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6th Feb 2020 – The Hindu Topic 2

“Purifying water: On draft notification on RO systems”

The Environment Ministry’s draft notification to regulate the use of membrane-based water purification systems primarily concerns the manufacturers of reverse osmosis (RO) water filters but effectively bars domestic users from installing RO systems. The notification is the culmination of a legal dispute before the National Green Tribunal, which had banned RO water filter use in Delhi as the purification process wastes water. The association of water filter manufacturers challenged this order and the litigation led to this pan-India notification, where the intent is to conserve water and cut waste. In RO, the total dissolved solids (TDS) in water — which covers trace chemicals, certain viruses, bacteria and salts — can be reduced, to meet potable water standards. Home filters waste nearly 80% of the water during treatment. Second, some research has shown that the process can cut the levels of calcium and magnesium, which are vital nutrients. The resort to prohibition (to restrict home filters) may cause consumer apprehension but it is unlikely that they will be taken to task for using such water filters. For one, the notification implies, these filters are only prohibited if the home gets water supply that conforms to Bureau of Indian Standards (BIS) for Drinking Water. Although several State and city water boards claim BIS standards, the water at homes falls short of the test parameters.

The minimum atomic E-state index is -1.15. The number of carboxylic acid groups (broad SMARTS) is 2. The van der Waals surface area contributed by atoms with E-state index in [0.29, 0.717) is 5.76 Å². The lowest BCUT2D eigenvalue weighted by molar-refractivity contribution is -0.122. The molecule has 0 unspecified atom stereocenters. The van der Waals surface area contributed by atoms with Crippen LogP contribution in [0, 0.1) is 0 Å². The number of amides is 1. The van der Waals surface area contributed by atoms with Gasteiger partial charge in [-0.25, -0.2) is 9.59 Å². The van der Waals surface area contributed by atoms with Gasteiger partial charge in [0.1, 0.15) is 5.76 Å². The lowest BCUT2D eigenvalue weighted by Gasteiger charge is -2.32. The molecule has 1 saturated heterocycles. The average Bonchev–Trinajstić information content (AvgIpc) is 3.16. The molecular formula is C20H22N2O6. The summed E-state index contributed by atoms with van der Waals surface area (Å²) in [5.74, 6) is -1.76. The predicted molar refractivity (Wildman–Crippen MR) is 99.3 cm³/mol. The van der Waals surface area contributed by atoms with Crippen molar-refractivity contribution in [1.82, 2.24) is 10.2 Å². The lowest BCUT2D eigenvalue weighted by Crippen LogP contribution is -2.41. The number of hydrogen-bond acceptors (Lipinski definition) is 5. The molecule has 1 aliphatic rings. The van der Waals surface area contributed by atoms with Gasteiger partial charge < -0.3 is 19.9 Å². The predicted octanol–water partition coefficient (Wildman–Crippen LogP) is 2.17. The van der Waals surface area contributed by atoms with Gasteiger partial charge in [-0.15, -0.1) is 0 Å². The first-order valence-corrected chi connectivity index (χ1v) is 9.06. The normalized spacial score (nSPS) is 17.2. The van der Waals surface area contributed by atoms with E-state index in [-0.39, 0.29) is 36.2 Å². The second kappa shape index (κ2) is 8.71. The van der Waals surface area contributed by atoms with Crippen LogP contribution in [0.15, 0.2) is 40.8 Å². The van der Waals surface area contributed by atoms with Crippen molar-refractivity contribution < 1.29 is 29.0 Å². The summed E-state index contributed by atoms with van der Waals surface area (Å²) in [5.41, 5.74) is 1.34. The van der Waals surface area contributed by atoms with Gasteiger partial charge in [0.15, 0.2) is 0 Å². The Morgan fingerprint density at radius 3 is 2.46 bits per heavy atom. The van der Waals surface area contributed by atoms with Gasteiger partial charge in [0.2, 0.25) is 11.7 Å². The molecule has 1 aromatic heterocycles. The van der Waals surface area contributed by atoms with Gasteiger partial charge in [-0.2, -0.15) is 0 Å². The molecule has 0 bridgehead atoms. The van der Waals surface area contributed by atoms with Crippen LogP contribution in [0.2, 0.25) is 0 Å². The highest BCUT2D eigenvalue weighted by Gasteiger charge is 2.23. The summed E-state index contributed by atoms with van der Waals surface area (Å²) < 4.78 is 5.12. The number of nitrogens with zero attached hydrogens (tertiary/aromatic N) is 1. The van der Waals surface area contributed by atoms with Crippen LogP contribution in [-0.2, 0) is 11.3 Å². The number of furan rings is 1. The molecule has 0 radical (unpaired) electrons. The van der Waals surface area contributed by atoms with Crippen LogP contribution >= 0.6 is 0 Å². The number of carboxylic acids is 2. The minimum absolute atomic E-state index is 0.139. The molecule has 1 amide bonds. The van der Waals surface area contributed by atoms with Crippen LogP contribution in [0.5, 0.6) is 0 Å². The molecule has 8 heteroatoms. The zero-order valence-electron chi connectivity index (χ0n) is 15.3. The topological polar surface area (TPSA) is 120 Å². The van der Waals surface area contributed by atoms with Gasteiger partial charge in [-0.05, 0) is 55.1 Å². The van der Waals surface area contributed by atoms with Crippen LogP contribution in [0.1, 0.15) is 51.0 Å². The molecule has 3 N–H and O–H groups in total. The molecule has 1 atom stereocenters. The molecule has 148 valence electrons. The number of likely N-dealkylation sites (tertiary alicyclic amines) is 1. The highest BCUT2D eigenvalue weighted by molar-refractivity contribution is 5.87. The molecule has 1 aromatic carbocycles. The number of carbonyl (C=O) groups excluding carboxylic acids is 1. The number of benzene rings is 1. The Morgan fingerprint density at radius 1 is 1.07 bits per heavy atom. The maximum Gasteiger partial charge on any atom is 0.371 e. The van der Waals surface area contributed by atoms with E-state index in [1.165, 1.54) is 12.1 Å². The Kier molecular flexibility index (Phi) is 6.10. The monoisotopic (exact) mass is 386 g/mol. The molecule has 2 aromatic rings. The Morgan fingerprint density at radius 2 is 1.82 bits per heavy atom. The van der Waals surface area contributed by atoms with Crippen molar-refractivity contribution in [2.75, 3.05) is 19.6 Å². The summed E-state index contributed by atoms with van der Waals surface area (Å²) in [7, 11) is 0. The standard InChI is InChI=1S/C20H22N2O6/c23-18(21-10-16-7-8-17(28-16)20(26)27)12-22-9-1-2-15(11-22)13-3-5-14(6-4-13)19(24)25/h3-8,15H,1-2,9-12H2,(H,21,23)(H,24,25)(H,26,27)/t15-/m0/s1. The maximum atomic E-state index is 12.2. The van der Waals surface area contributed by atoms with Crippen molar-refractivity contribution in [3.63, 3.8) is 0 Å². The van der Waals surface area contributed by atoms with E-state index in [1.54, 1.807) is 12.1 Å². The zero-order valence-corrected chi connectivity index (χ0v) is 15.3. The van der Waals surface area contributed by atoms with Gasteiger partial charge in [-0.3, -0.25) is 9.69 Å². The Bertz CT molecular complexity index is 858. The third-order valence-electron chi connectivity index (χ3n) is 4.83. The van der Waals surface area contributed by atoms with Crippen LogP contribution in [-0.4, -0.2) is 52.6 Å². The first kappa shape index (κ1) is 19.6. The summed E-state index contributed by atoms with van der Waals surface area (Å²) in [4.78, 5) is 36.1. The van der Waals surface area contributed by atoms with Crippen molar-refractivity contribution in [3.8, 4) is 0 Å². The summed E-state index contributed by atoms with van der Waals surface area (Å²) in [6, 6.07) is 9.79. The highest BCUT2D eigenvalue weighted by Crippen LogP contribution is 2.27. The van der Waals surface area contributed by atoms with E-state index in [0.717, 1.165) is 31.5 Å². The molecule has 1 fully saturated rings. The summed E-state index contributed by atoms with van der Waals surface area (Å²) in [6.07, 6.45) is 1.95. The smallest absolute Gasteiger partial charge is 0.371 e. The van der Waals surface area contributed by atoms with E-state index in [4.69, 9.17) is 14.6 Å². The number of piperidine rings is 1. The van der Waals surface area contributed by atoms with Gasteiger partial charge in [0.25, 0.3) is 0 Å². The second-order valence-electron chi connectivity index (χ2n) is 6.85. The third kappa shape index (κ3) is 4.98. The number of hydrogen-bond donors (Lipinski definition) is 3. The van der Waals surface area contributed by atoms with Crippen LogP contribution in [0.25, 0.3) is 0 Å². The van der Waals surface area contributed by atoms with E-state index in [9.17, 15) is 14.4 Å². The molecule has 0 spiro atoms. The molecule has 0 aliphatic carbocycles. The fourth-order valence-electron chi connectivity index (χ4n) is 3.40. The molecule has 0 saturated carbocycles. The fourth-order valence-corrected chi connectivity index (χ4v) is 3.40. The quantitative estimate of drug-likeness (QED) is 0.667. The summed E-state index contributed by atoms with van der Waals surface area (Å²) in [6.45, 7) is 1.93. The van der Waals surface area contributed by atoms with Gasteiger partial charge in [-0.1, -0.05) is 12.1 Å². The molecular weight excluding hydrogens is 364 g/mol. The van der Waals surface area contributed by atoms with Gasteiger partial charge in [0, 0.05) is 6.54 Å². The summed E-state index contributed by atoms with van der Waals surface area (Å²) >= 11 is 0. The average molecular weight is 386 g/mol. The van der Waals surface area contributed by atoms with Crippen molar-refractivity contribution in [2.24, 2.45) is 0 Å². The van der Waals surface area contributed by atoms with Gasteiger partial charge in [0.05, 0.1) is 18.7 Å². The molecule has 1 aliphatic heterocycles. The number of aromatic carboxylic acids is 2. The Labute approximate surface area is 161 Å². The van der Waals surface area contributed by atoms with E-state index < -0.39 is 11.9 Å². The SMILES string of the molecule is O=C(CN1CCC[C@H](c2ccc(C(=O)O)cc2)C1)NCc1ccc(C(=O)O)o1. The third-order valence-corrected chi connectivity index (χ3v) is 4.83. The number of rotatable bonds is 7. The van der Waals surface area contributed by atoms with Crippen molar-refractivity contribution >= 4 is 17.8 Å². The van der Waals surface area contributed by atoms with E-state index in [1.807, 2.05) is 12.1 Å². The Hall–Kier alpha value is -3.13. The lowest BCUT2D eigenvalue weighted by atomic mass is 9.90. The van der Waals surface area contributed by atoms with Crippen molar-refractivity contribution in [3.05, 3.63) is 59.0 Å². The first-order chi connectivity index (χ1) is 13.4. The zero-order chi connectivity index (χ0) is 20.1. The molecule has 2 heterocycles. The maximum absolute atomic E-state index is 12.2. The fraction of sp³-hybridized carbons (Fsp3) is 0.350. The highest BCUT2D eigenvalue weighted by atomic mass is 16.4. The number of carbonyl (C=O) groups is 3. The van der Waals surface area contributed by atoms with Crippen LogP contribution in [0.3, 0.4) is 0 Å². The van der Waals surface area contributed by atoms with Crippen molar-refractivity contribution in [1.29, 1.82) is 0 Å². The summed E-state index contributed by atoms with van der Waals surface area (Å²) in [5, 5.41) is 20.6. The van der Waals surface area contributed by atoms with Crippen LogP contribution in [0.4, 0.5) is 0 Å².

The BIS, last year, ranked several cities on official water supply quality. Delhi was last and only Mumbai met all the standards. In the 28 test parameters, Delhi failed 19, Chennai 9, and Kolkata 10. The BIS norms are voluntary for public agencies which supply piped water but are mandatory for bottled water producers. Moreover, most of the country does not have the luxury of piped water. The Composite Water Management Index (CWMI) of NITI Aayog says that 70% of water supply is contaminated. India is ranked 120th among 122 countries in an NGO, WaterAid’s quality index. The case for restricting people’s choices on the means they employ to ensure potable water is thus weak. The notification mainly deals with rules for commercial suppliers and for integration of systems that inform consumers about TDS levels — a major determinant of water quality. This is envisaged both before water enters filtration systems and after it has been filtered. The aim is also to ensure that after 2022, no more than 25% of water being treated is wasted, and for residential complexes to reuse the residual waste water for other activities, including gardening. When implemented, the notification’s primary aim should be to persuade authorities to upgrade and supply BIS-standard water at the consumer’s end. This should be done without additional costs, particularly on millions who now lack access to protected supply.

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